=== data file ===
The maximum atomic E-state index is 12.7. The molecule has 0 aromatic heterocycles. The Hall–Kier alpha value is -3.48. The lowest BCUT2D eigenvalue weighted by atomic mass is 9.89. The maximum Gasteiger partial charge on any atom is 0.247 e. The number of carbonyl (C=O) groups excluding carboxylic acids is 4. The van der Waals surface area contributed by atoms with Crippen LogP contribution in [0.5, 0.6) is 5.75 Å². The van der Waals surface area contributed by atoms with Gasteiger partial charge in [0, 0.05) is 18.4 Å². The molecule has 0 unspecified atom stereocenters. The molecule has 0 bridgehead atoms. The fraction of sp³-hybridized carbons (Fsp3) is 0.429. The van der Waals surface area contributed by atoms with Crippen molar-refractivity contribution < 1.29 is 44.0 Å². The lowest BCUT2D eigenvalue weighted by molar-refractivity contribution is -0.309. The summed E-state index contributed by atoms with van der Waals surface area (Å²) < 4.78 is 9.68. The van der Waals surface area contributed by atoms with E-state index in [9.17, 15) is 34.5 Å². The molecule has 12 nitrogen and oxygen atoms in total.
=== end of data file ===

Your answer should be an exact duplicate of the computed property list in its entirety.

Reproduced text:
The maximum atomic E-state index is 12.7. The molecule has 0 aromatic heterocycles. The Hall–Kier alpha value is -3.48. The lowest BCUT2D eigenvalue weighted by atomic mass is 9.89. The maximum Gasteiger partial charge on any atom is 0.247 e. The number of carbonyl (C=O) groups excluding carboxylic acids is 4. The van der Waals surface area contributed by atoms with Crippen LogP contribution in [0.5, 0.6) is 5.75 Å². The van der Waals surface area contributed by atoms with Gasteiger partial charge in [0, 0.05) is 18.4 Å². The molecule has 0 unspecified atom stereocenters. The molecule has 0 bridgehead atoms. The fraction of sp³-hybridized carbons (Fsp3) is 0.429. The van der Waals surface area contributed by atoms with Crippen molar-refractivity contribution < 1.29 is 44.0 Å². The lowest BCUT2D eigenvalue weighted by molar-refractivity contribution is -0.309. The summed E-state index contributed by atoms with van der Waals surface area (Å²) < 4.78 is 9.68. The van der Waals surface area contributed by atoms with E-state index in [9.17, 15) is 34.5 Å². The molecule has 12 nitrogen and oxygen atoms in total.